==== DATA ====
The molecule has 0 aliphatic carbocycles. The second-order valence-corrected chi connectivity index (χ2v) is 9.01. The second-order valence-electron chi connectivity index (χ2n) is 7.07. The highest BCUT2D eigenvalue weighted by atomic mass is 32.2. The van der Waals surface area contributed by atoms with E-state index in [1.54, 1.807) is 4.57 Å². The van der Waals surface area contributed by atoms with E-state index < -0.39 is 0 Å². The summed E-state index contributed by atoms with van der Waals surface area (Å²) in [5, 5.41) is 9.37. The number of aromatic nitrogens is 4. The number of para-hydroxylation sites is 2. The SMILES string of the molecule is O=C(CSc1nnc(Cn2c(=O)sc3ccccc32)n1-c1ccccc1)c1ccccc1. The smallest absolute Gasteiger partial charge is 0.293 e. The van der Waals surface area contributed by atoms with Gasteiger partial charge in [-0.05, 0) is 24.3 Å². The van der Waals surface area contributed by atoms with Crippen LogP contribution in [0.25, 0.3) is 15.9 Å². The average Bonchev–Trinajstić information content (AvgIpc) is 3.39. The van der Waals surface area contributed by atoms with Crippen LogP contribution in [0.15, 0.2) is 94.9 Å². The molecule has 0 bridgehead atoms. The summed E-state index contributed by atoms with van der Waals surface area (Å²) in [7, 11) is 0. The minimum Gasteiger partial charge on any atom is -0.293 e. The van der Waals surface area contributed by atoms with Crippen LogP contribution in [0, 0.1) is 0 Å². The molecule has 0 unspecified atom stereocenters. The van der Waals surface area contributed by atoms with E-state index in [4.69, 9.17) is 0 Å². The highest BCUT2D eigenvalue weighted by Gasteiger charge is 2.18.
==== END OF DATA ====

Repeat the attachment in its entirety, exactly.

The molecule has 0 aliphatic carbocycles. The second-order valence-corrected chi connectivity index (χ2v) is 9.01. The second-order valence-electron chi connectivity index (χ2n) is 7.07. The highest BCUT2D eigenvalue weighted by atomic mass is 32.2. The van der Waals surface area contributed by atoms with E-state index in [1.54, 1.807) is 4.57 Å². The van der Waals surface area contributed by atoms with E-state index < -0.39 is 0 Å². The summed E-state index contributed by atoms with van der Waals surface area (Å²) in [5, 5.41) is 9.37. The number of aromatic nitrogens is 4. The number of para-hydroxylation sites is 2. The SMILES string of the molecule is O=C(CSc1nnc(Cn2c(=O)sc3ccccc32)n1-c1ccccc1)c1ccccc1. The smallest absolute Gasteiger partial charge is 0.293 e. The van der Waals surface area contributed by atoms with Gasteiger partial charge in [-0.05, 0) is 24.3 Å². The van der Waals surface area contributed by atoms with Crippen LogP contribution in [0.25, 0.3) is 15.9 Å². The average Bonchev–Trinajstić information content (AvgIpc) is 3.39. The van der Waals surface area contributed by atoms with Crippen LogP contribution in [0.15, 0.2) is 94.9 Å². The molecule has 0 bridgehead atoms. The summed E-state index contributed by atoms with van der Waals surface area (Å²) in [7, 11) is 0. The minimum Gasteiger partial charge on any atom is -0.293 e. The van der Waals surface area contributed by atoms with Crippen LogP contribution in [0, 0.1) is 0 Å². The molecule has 0 unspecified atom stereocenters. The van der Waals surface area contributed by atoms with E-state index in [4.69, 9.17) is 0 Å². The highest BCUT2D eigenvalue weighted by Gasteiger charge is 2.18.